Welcome to her Jungle – Tomb Raider (2018), dir: Roar Uthaug

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Amazing, thrilling and exciting is this Lara Croft reboot from the Norwegian director Roar Uthaug and his lead, Alicia Vikander. The movie taps into well-known themes (adventure, metaphysical mystery, father/ daughter relationship) and is imbued with the classic action feel of the likes of Indiana Jones. Needless to say, Tomb Raider celebrates a brand-new attitude towards its heroine compared to the previous two films starring Angelina Jolie, bringing the inspiring achievement of Wonder Woman (2017) in mind with regard to the representation of women in contemporary cinema.

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Vikander is different in that she is an athlete, an elegant and yet impressively powerful presence on screen thanks to her ability in conveying both physical strength and emotional vulnerability. It is very empowering for women, and I imagine even more so for young girls to see Vikander’s Croft running through the forest, drawing her arrows, falling down and getting back up again without a second thought, being afraid and yet, bravely facing danger and outwitting her opponents (and specifically, intimidating men).

Vikander brings acting quality in the movie and elevates Croft’s persona to an extraordinary and yet, realistic character (as much as such a type of movie allows her, of course). The weaknesses of the movie are not destructive and do not diminish it to a mediocre viewing. Let us not forget that this is the first film of the franchise and therefore, allocates a considerable time in introducing Lara to us and as introductions go, it rarely keeps up our interest for long, as action is more appealing.

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The most pivotal influence in Lara’s psyche has been her father so we’d expect an impeccable chemistry between the two. However, despite the filmmakers’ evident intention for the opposite, I found the scenes between Lara and her father (Dominic West) flat in tension, and her one-to-one scene with Mathias Vogel (Walton Goggins) too long and poor in flow. In my opinion, Dominic West although ideal for the role on paper he didn’t match Vikander’s generous emotional narrative ability.

Also, admittedly there is a repetitive “hanging” and unreasonably too far jumping patterns but somehow, Vikander makes it work by employing physicality and acting talent. Perhaps, loyal players of the video-game might see this as a humble attempt to stay loyal to the game…

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In contrast, Tomb Raider’s strongest elements revolve around its lead and entail series of chases, fights and emotionally tense moments. The introduction to Lara is in itself an exciting, dynamic affair as her attitude towards giving up in a box match clearly signals her feisty character. The “fox hunt” that follows is an electrifying bicycle chase in the streets of London that shows off her comic ability and joyous nature. She becomes instantly likeable and interesting and that is not such an easy an accomplishment!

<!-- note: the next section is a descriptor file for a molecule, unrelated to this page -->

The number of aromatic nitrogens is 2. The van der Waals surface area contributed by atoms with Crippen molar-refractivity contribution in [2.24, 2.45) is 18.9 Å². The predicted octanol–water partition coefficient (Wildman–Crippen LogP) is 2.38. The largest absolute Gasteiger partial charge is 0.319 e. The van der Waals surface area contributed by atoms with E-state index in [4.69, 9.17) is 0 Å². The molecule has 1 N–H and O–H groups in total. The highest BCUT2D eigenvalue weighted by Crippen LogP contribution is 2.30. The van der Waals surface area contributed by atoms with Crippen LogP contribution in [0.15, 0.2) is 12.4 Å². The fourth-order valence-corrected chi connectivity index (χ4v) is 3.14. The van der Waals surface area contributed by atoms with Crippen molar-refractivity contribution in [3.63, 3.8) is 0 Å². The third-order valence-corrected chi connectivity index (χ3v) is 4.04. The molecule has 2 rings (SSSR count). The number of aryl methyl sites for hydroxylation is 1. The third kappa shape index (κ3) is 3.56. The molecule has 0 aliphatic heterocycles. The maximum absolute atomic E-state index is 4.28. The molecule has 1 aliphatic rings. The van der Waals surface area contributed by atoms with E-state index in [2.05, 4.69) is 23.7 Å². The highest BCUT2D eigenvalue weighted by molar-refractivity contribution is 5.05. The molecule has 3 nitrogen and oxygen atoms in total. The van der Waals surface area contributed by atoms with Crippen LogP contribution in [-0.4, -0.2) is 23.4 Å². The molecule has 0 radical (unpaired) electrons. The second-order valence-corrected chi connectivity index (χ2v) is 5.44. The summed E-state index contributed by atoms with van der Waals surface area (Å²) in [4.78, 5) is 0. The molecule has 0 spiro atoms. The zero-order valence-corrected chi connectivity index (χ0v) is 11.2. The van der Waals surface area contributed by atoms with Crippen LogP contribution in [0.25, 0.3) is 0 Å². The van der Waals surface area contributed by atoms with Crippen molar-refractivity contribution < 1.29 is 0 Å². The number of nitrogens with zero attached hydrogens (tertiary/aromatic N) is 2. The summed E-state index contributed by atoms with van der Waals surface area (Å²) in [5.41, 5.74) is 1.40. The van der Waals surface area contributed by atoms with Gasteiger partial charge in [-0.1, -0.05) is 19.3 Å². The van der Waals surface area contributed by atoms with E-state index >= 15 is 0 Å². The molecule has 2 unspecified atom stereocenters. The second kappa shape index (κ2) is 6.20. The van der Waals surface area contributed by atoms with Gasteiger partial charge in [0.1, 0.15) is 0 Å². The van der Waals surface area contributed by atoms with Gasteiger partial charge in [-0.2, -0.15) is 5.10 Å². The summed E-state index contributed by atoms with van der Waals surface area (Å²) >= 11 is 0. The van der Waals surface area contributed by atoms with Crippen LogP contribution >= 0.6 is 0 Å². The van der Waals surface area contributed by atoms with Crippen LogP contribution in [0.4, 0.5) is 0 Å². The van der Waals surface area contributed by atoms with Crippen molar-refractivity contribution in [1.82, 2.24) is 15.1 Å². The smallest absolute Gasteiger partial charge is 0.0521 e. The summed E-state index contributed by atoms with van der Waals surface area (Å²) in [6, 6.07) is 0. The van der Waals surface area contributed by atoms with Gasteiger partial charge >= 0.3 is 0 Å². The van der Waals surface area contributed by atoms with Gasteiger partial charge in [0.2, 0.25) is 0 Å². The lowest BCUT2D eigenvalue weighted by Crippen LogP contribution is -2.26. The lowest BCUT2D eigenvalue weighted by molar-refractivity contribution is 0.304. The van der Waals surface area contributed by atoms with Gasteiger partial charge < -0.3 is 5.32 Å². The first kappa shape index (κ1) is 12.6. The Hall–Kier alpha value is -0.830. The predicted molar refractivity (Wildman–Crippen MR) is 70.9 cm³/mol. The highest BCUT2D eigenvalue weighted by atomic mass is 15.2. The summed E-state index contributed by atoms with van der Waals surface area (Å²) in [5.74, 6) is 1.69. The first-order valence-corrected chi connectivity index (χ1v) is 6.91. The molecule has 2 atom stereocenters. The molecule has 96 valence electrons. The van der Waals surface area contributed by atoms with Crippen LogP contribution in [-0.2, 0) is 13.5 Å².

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Other memorable, good scenes are when she finds herself into a river (soon to be waterfall) and manages to cling to an old plane, when she hunts down the small thieves who took her back bag, when she commits her first murder and when she faces Vogel in a brutal combat.  There are beautifully executed choreographed action sequences where we can admire Vikander’s dedication to giving us a realistic Lara, empathic, funny, traumatised but also, determined, brave and physically able for jaw-dropping exploits. She conveys drama without becoming banal, she instills complex emotions into a performance that is also physically demanding.

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After the film you might feel an intense need to run, throw an arrow or do bungee jumping. You might feel like experimenting in your next vacation by choosing a creepy, remote island as your destination, or you might fantasise about the discoveries you’d make if you ever decided to give up your conventional life and become an archaeologist (hat and whiplash are compulsory of course!). Finally, you might acknowledge how refreshing and urgent it is to see more women like Vikander’s Croft on-screen, women of remarkable physicality, brilliant wit and emotional integrity.

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Author: CinémAmoureuse

I grew up in Athens and have adored cinema since I was a kid. My very first intense cinematic experience was the Titanic at the age of 5. I particularly love the B&W classic Hollywood era and enjoy expressing my amateur thoughts on all films that come my way.

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